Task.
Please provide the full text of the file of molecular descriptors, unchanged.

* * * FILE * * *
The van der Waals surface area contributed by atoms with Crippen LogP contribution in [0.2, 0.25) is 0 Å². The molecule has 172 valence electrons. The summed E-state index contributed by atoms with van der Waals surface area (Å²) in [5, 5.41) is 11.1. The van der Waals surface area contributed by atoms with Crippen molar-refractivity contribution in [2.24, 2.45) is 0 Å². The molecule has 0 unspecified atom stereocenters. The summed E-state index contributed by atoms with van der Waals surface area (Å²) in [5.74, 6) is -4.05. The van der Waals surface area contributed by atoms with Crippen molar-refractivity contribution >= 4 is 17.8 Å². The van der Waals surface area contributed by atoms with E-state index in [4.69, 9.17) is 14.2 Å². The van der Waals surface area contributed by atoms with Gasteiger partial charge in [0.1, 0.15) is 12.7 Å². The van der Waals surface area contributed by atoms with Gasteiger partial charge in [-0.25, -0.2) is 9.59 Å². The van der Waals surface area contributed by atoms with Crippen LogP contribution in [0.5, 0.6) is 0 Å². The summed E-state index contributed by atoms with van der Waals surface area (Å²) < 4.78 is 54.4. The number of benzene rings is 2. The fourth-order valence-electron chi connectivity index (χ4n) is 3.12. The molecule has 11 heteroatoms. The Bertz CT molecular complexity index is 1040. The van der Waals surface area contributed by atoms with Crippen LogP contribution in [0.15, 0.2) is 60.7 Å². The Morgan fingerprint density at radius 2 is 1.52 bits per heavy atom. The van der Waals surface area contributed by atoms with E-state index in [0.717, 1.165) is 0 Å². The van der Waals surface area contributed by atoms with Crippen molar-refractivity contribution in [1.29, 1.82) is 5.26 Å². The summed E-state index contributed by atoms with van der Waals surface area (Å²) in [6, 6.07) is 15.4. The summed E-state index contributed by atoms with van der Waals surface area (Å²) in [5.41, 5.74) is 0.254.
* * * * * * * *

The van der Waals surface area contributed by atoms with Crippen LogP contribution in [0.2, 0.25) is 0 Å². The molecule has 172 valence electrons. The summed E-state index contributed by atoms with van der Waals surface area (Å²) in [5, 5.41) is 11.1. The van der Waals surface area contributed by atoms with Crippen molar-refractivity contribution in [2.24, 2.45) is 0 Å². The molecule has 0 unspecified atom stereocenters. The summed E-state index contributed by atoms with van der Waals surface area (Å²) in [5.74, 6) is -4.05. The van der Waals surface area contributed by atoms with Crippen molar-refractivity contribution >= 4 is 17.8 Å². The van der Waals surface area contributed by atoms with E-state index in [4.69, 9.17) is 14.2 Å². The van der Waals surface area contributed by atoms with Gasteiger partial charge in [0.1, 0.15) is 12.7 Å². The van der Waals surface area contributed by atoms with Gasteiger partial charge in [-0.25, -0.2) is 9.59 Å². The van der Waals surface area contributed by atoms with Crippen LogP contribution in [0.5, 0.6) is 0 Å². The summed E-state index contributed by atoms with van der Waals surface area (Å²) < 4.78 is 54.4. The number of benzene rings is 2. The fourth-order valence-electron chi connectivity index (χ4n) is 3.12. The molecule has 11 heteroatoms. The Bertz CT molecular complexity index is 1040. The van der Waals surface area contributed by atoms with Crippen LogP contribution in [0.15, 0.2) is 60.7 Å². The Morgan fingerprint density at radius 2 is 1.52 bits per heavy atom. The van der Waals surface area contributed by atoms with E-state index in [0.717, 1.165) is 0 Å². The van der Waals surface area contributed by atoms with Crippen molar-refractivity contribution in [1.29, 1.82) is 5.26 Å². The summed E-state index contributed by atoms with van der Waals surface area (Å²) in [6, 6.07) is 15.4. The summed E-state index contributed by atoms with van der Waals surface area (Å²) in [5.41, 5.74) is 0.254.